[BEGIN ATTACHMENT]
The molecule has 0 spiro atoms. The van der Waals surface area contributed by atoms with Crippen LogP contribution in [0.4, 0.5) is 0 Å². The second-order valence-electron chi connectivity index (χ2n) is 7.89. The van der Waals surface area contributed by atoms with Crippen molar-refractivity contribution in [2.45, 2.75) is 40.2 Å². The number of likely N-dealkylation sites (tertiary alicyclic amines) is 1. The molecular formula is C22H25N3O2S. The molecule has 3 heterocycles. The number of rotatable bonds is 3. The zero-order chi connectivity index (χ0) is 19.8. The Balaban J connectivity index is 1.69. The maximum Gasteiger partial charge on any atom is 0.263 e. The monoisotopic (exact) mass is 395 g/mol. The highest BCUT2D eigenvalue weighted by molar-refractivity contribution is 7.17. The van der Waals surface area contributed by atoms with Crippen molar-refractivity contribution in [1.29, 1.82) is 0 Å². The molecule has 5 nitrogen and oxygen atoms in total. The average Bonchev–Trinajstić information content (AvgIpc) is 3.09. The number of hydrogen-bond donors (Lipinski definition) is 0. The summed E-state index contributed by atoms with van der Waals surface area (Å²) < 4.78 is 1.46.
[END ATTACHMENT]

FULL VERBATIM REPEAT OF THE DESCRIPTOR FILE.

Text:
The molecule has 0 spiro atoms. The van der Waals surface area contributed by atoms with Crippen LogP contribution in [0.4, 0.5) is 0 Å². The second-order valence-electron chi connectivity index (χ2n) is 7.89. The van der Waals surface area contributed by atoms with Crippen molar-refractivity contribution in [2.45, 2.75) is 40.2 Å². The number of likely N-dealkylation sites (tertiary alicyclic amines) is 1. The molecular formula is C22H25N3O2S. The molecule has 3 heterocycles. The number of rotatable bonds is 3. The zero-order chi connectivity index (χ0) is 19.8. The Balaban J connectivity index is 1.69. The maximum Gasteiger partial charge on any atom is 0.263 e. The monoisotopic (exact) mass is 395 g/mol. The highest BCUT2D eigenvalue weighted by molar-refractivity contribution is 7.17. The van der Waals surface area contributed by atoms with Crippen molar-refractivity contribution in [1.29, 1.82) is 0 Å². The molecule has 5 nitrogen and oxygen atoms in total. The average Bonchev–Trinajstić information content (AvgIpc) is 3.09. The number of hydrogen-bond donors (Lipinski definition) is 0. The summed E-state index contributed by atoms with van der Waals surface area (Å²) < 4.78 is 1.46.